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Athanassios Argiris

: 323 – 329 . 6 Argiris A Jayaram P Pichardo D . Revisiting induction chemotherapy for head and neck cancer . Oncology 2005 , 19 ( in press ). 7 Hitt R Lopez-Pousa A Rodriguez M . Phase III study comparing cisplatin (P) & 5

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Nathan J. Moore, Megan Othus, Anna B. Halpern, Nicholas P. Howard, Linyi Tang, Kyle E. Bastys, Mary-Elizabeth M. Percival, Paul C. Hendrie, Garrett A. Hartley, Verna L. Welch, Elihu H. Estey, and Roland B. Walter

Background Adults with acute myeloid leukemia (AML) or other high-grade myeloid neoplasms typically remain hospitalized during the several weeks of profound pancytopenia after intensive induction chemotherapy. However, the need for

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Francis P. Worden and Huan Ha

irradiation with or without concurrent chemotherapy for locally advanced head and neck cancer . N Engl J Med 1998 ; 338 : 1798 – 1804 . 42. Adelstein DJ . Induction chemotherapy in head and neck cancer . Hematol Oncol Clin North Am 1999 ; 13

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Pelin Cinar and Andrew H. Ko

dissemination during induction chemotherapy. A qualitative systematic review published in 2009 noted that, although the superiority of chemoradiation to chemotherapy alone remains unproven, this paradigm of induction chemotherapy followed by chemoradiation is a

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Ahmed Abdalla, Amr Aref, Amer Alame, Mohamad Barawi, Danny Ma, and Zyad Kafri

Background: The National Comprehensive Cancer Network (NCCN) Guidelines recently recognized total neoadjuvant therapy (TNT) as an acceptable option in patients with T3 and any N rectal cancer. Previous studies suggested that patients who received chemotherapy prior to conventional preoperative chemoradiation (CRT) and surgery allowed patients to receive more of their planned treatment with a better toxicity profile and increase in pathological response. However, those studies used a long course of FOLFOX or used capecitabine and oxaliplatin as an induction regimen. We are conducting a phase 2 prospective clinical trial to evaluate the use of 6 cycles of FOLFOX as TNT in patients with T2-T3/N0-N+. Patients and Methods: Patients with T2-T3/N0-N+ enrolled on our phase 2 prospective trial were included for this analysis. Patients received 6 cycles of FOLFOX (infusional fluorouracil, leucovorin, and oxaliplatin), which was administered every 2 weeks. After 3 weeks of recovery period, patients then received conventional CRT with 5FU or capecitabine. All patients got MRI and endorectal ultrasound (ERUS) at baseline, after completing FOLFOX 3-months regimen and after finishing conventional CRT. Patients underwent either full-thickness local excision or total mesorectal resection depending on their tumor response to neoadjuvant therapy. The time interval between completion of radiation therapy and surgery ranged between 7and 12 weeks. Results: A total of 10 patients completed the chemotherapy and CRT treatment regimen. 9 patients proceeded to surgery and the 10th patient is scheduled for surgery. Clinical downstaging by MRI or ERUS was shown in 9 of 10 patients with only 6 cycles of FOLFOX. Complete clinical response was achieved in 6 patients as evident by ERUS/MRI of the pelvis after 3 months of FOLFOX before CRT. Complete pathological response was found in 4 of 9 patients (44%). In addition, 4 other patients had significant albeit not complete pathological response. Conclusions: This study suggests that adding only 6 cycles of neoadjuvant FOLFOX before CRT improved clinical and pathological downstaging of T2-T3/N0-N+ rectal adenocarcinoma and may facilitate organ preservation surgery. This is strategy needs to be investigated in larger phase III trials to validate these findings.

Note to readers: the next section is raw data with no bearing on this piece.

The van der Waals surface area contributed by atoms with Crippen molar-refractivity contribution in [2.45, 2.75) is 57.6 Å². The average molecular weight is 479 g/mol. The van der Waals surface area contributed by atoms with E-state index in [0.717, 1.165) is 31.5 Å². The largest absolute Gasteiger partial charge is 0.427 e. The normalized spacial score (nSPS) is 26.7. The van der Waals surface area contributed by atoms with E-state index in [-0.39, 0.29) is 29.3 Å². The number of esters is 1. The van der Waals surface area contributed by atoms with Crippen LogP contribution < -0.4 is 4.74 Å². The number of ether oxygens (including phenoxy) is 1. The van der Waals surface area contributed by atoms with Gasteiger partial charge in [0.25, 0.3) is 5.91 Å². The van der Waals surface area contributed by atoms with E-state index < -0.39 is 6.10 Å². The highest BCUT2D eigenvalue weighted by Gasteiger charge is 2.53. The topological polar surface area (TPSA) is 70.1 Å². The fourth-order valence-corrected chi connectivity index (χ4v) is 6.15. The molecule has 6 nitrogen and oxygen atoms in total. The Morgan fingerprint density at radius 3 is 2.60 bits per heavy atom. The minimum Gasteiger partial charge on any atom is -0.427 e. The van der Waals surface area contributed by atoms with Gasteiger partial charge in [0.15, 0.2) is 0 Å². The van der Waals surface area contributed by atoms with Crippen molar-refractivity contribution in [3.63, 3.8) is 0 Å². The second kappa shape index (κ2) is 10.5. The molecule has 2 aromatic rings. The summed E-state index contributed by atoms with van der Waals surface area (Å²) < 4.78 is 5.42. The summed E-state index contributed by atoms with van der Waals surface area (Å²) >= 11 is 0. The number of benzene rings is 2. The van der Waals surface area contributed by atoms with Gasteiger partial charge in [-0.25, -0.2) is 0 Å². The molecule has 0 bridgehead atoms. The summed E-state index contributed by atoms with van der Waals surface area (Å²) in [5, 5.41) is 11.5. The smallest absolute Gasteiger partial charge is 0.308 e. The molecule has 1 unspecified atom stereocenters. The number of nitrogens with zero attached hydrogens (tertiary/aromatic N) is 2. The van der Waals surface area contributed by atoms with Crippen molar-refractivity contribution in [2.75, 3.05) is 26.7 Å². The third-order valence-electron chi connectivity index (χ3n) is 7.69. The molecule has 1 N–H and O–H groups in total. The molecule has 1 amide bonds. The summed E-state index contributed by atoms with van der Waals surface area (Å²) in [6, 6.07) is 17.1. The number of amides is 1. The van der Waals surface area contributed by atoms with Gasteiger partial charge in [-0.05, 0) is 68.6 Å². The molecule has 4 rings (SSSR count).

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Jeffrey Allen and Mohammad Jahanzeb

Edited by Kerrin G. Robinson

) lung cancer: the Sloan-Kettering experience with 136 patients . Ann Thorac Surg 1993 ; 55 : 1365 – 1373 ; discussion 1373–1374 . 12. Ng KK Kris MG Ginsberg RJ . Induction chemotherapy employing dose-intense cisplatin with mitomycin and

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Daniel A. Pollyea

-dose cytarabine and 3 on an anthracycline), the upfront treatment approach to AML has been decidedly binary. “We judged a patient's ‘fitness’ for induction chemotherapy, and if that was an available option, that is what they received,” said Dr. Pollyea. “If it

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Renato G. Martins, Thomas A. D’Amico, Billy W. Loo Jr, Mary Pinder-Schenck, Hossein Borghaei, Jamie E. Chaft, Apar Kishor P. Ganti, Feng-Ming (Spring) Kong, Mark G. Kris, Inga T. Lennes, and Douglas E. Wood

induction chemotherapy, CRT followed by surgical resection, or definitive CRT without surgery. The decision-making between these options is carefully reviewed in this paper, but the one constant in all treatment decisions is the need for systemic therapy

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Gordon Taylor Moffat, Tao Wang, and Andrew G. Robinson

strategies. In our patient, chemotherapy followed by a targeted inhibitor was chosen due to the presence of the ALK rearrangement, as well as a somewhat discordant response to induction chemotherapy, suggesting possible progression of the ALK inhibitor

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Clayton A. Smith and Lisa A. Kachnic

recommended total duration of perioperative therapy for patients with LARC is 6 months. Induction Chemotherapy and ChemoRT Most patients with LARC will receive neoadjuvant chemoRT or short-course RT followed by surgical resection and adjuvant